First, skinfold-thickness equations frequently used by clinicians and practitioners have been shown to underestimate percent body fat.
Second, skinfold testing may not be sensitive enough to detect small changes in body fat.
This means a person might think nothing’s happened from their diet and exercise when in fact there were positive changes in body composition.
Third, tester error is a common problem with skinfolds.
Trainers get very basic instruction in skinfold measurement as part of their Certificate III in Fitness course, and the variation in technique and measurement is far greater than what you would see in a specialised course (such as an ISAK Level 1 course).
Fourth, not all personal trainers may have access to top quality skinfold calipers, which may cost around $400-500 and must be calibrated every 12 months.
Even if skinfold measurements are done accurately, there are still issues in assessing obese clients – and visceral fat (deep fat inside the abdominal cavity) isn’t assessed at all.
Triceps skinfold measurements
Once we’ve gathered skinfold measurements, then what happens?
Well, Poliquin says we need to interpret our results this way:
“Measurements from each site are then compared to the triceps reading and this identifies which areas of the body have excessive levels of fat relative to the other 11 body fat sites. Some people may have excessive fat in just one area, while others may have several problem areas.”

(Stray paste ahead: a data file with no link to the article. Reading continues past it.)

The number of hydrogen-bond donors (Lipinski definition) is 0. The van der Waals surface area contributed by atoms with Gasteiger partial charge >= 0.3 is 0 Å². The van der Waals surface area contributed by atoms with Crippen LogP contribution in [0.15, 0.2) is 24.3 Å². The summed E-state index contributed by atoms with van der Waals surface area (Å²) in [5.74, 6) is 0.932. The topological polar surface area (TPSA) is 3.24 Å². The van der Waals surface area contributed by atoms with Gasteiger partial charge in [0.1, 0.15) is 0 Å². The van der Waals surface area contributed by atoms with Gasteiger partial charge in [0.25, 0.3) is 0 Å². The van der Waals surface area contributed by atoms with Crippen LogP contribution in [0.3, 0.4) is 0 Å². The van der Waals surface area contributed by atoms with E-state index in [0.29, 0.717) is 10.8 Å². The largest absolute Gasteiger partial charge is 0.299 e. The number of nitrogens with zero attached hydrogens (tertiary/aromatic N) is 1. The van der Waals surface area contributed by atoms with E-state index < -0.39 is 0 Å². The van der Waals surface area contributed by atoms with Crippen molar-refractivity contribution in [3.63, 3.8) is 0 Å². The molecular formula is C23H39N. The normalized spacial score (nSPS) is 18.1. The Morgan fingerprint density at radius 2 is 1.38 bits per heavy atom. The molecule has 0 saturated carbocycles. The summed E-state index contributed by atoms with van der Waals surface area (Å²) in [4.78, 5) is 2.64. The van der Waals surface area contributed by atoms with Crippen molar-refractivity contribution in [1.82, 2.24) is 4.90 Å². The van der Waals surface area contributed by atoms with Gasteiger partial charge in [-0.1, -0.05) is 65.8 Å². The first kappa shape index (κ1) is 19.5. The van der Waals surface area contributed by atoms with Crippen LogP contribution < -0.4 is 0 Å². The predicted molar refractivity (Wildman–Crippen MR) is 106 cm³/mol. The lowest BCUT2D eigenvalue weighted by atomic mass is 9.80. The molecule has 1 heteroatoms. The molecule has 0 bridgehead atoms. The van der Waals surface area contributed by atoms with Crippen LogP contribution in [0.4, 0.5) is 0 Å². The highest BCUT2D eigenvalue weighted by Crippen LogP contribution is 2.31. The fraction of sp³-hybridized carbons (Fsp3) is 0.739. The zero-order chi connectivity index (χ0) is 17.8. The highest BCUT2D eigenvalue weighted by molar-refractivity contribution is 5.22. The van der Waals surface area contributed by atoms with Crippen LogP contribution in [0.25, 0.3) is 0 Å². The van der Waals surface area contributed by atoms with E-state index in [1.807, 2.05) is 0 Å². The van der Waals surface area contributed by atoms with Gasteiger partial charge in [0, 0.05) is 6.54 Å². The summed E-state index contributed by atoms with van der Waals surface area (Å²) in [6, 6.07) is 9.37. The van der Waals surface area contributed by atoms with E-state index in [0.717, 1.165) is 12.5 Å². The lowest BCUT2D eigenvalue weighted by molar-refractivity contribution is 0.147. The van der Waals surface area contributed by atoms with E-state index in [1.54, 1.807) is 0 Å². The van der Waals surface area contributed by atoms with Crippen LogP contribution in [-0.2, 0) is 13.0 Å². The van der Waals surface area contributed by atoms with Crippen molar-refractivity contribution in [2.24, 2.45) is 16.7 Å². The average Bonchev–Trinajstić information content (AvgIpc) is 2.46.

Hopefully you can see the problem here straight away.
Why are we comparing everything else to the triceps measurement? Poliquin does not explain this.
What happens if your triceps measurement is high? This impacts all our comparisons!
For example, if someone has a triceps measurement of 5 mm and a mid-thigh measurement of 25 mm, the ratio of these two measurements is 1:5.
For the sake of the argument, let’s say that 1:3 is an acceptable triceps to mid-thigh ratio.
If the triceps measurement was 10 mm and the mid-thigh was 28 mm then, relatively speaking, this person has an “acceptable” ratio of 1:2.8.
In the second example, the person with a higher skinfold total would appear to fare better in terms of ratio despite having more fat than in the first example.
I have no idea what the actual cut-offs for the numbers should be according to BioSignature Modulation, as I was not able to find any scientific validation, explanation, or justification for this.
Hormones and spot reduction